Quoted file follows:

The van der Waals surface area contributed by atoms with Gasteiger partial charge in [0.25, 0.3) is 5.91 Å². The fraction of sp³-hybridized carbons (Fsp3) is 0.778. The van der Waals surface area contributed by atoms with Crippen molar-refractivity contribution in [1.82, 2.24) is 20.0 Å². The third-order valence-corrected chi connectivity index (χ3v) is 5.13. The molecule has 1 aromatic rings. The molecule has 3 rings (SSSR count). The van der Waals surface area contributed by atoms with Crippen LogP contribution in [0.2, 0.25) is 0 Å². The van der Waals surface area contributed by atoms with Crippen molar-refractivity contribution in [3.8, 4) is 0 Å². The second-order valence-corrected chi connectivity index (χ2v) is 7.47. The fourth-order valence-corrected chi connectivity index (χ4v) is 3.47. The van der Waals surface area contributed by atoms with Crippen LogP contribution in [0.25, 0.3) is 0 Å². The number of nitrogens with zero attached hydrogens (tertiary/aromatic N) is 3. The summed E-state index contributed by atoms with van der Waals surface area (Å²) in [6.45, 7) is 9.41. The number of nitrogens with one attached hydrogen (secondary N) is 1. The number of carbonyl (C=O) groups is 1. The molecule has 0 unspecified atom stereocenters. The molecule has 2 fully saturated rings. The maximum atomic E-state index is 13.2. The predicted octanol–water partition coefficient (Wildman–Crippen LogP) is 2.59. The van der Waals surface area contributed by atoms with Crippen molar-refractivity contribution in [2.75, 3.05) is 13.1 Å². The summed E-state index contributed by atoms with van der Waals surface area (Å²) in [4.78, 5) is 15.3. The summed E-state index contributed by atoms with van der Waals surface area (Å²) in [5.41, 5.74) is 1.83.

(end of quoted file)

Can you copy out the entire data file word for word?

The van der Waals surface area contributed by atoms with Gasteiger partial charge in [0.25, 0.3) is 5.91 Å². The fraction of sp³-hybridized carbons (Fsp3) is 0.778. The van der Waals surface area contributed by atoms with Crippen molar-refractivity contribution in [1.82, 2.24) is 20.0 Å². The third-order valence-corrected chi connectivity index (χ3v) is 5.13. The molecule has 1 aromatic rings. The molecule has 3 rings (SSSR count). The van der Waals surface area contributed by atoms with Crippen LogP contribution in [0.2, 0.25) is 0 Å². The van der Waals surface area contributed by atoms with Crippen molar-refractivity contribution in [3.8, 4) is 0 Å². The second-order valence-corrected chi connectivity index (χ2v) is 7.47. The fourth-order valence-corrected chi connectivity index (χ4v) is 3.47. The van der Waals surface area contributed by atoms with Crippen LogP contribution in [0.25, 0.3) is 0 Å². The number of nitrogens with zero attached hydrogens (tertiary/aromatic N) is 3. The summed E-state index contributed by atoms with van der Waals surface area (Å²) in [6.45, 7) is 9.41. The number of nitrogens with one attached hydrogen (secondary N) is 1. The number of carbonyl (C=O) groups is 1. The molecule has 0 unspecified atom stereocenters. The molecule has 2 fully saturated rings. The maximum atomic E-state index is 13.2. The predicted octanol–water partition coefficient (Wildman–Crippen LogP) is 2.59. The van der Waals surface area contributed by atoms with Crippen molar-refractivity contribution in [2.75, 3.05) is 13.1 Å². The summed E-state index contributed by atoms with van der Waals surface area (Å²) in [4.78, 5) is 15.3. The summed E-state index contributed by atoms with van der Waals surface area (Å²) in [5.41, 5.74) is 1.83.